Hypertension 2018 – What’s new? Part I
A Happy New Year to all of you. Hope you have resolved to adopt a healthy lifestyle even if it means foregoing some of your favorite desserts and cutting down the time you spend in front of the computer and TV. In addition, you need to pay attention to your own health-related parameters and numbers. As a first step, go and check your blood pressure (BP). Even if you don’t have your own portable machine, nearly every pharmacy in Florida has a BP recording station that’s free.
In our community clinic, every examination room is fitted with an electronic monitor with touch screen where important questions and answers about health matters pop up for waiting patients to read and interact. When I am ready to see a new patient, especially with hypertension, I direct him/her to a specific question on the screen, “What’s silent killer?” Well, most of them get it wrong. The right answer is, of course, “Hypertension (HBP).”
Why are we discussing this topic again since it was already dealt with a few years ago in this same column? The ACC / AHA (American College of Cardiology/ American Heart Association) has released new guidelines and new threshold for us to follow. Till now, the consensus has been an ideal goal for BP was systolic (SBP) less than 140 and diastolic (DBP) less than 90 mm of Hg for the general population with HBP and less than 130/80 for those with diabetes mellitus, chronic renal diseases and cardiovascular conditions. Now, there are new thresholds that we need to be aware of.
HBP, the world’s most common and modifiable cardiovascular risk factor, affects nearly 100 million or more Americans and over a billion people worldwide. The incidence is steadily increasing and sooner or later most of us will develop the condition, especially as we get older, unless we actively take steps to prevent it. Why do we worry about HBP and why the nickname ‘silent killer?’ Often the patients with HBP have no symptoms from the disease till he or she suffers from a major complication. “Hypertension is the world’s greatest risk factor for cardiovascular and renal diseases, strokes, death and disability,” according to the World Health Organization.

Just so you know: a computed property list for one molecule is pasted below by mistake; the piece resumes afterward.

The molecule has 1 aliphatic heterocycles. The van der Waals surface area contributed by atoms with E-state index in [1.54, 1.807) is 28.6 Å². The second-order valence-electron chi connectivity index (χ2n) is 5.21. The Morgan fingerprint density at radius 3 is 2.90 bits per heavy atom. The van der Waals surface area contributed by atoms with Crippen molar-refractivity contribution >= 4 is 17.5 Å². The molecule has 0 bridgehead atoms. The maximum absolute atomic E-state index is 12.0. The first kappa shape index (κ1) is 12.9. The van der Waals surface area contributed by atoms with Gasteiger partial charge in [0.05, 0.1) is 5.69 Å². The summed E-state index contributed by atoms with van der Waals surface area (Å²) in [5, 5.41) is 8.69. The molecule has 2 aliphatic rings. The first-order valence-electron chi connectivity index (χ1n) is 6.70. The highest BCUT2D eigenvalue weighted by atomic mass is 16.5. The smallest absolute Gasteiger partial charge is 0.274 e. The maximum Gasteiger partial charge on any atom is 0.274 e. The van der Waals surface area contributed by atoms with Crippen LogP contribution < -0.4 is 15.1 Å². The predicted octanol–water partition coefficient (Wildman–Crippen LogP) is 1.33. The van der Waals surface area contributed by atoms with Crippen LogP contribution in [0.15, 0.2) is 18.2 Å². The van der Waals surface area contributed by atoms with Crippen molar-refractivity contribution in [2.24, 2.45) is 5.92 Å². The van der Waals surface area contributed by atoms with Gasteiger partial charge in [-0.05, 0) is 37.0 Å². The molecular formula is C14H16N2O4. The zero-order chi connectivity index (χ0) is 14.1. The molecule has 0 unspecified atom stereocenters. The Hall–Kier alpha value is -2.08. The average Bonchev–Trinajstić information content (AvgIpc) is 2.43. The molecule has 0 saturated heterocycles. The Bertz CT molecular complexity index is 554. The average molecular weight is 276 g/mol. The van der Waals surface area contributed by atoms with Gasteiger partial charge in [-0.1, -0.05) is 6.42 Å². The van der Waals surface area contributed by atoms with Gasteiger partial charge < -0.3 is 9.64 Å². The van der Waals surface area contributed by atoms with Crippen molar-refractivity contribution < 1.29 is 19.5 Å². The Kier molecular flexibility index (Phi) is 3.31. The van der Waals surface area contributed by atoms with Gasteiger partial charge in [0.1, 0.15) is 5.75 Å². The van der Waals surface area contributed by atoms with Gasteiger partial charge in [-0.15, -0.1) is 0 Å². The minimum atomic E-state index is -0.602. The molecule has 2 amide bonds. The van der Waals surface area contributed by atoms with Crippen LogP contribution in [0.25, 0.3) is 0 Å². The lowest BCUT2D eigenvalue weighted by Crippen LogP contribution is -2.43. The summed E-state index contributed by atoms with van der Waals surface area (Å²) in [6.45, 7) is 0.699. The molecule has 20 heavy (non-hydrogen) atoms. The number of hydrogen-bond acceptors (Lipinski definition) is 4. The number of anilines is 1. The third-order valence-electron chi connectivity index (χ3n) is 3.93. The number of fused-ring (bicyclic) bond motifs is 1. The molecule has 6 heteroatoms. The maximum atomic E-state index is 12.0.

About 25 percent of adult Americans and even more globally are living with the disease and sadly, many don’t even know it. The recent SPRINT study results, well publicized in the media, suggest, “Intensive management of systolic BP (SBP) to a target of <120 mm Hg reduced the rates of complications of HBP by 30 percent and lowered the risk of death by almost 25 percent compared to the previous recommendation of a systolic BP target of <140 mm Hg. Hence, the leading heart-health experts tightened the guidelines for high blood pressure.
The 2017 ACC/AHA guidelines propose more aggressive thresholds and goals for treatment relative to prior guidelines. The new threshold for hypertension is a reading of 130/80 and above. The new guidelines eliminate the category of pre-hypertension that was considered 120 -139/ 80-89. Instead the new categories are:
Optimal BP: is now regarded as below 120/80.
Elevated: when readings are consistently ranging from 120-129 systolic and less than 80 mm Hg diastolic. People with elevated blood pressure are likely to develop high blood pressure in the future unless steps are taken to control it.
Hypertension Stage 1; when blood pressure is consistently ranging from 130-139 systolic or 80-89 mm Hg diastolic. At this stage, in addition to lifestyle changes blood pressure medications may be necessary.
Hypertension Stage 2: when blood pressure is consistently ranging at levels of 140/90 mm Hg or higher and would need a combination of blood pressure medications along with lifestyle changes for good control.
Hypertensive crisis: This is when the blood pressure exceeds 180/120 and you develop symptoms suggestive of organ damage like angina, shortness of breath, change in vision, speech difficulties, etc. This requires close medical attention, so contact your doctor immediately.
To be concluded …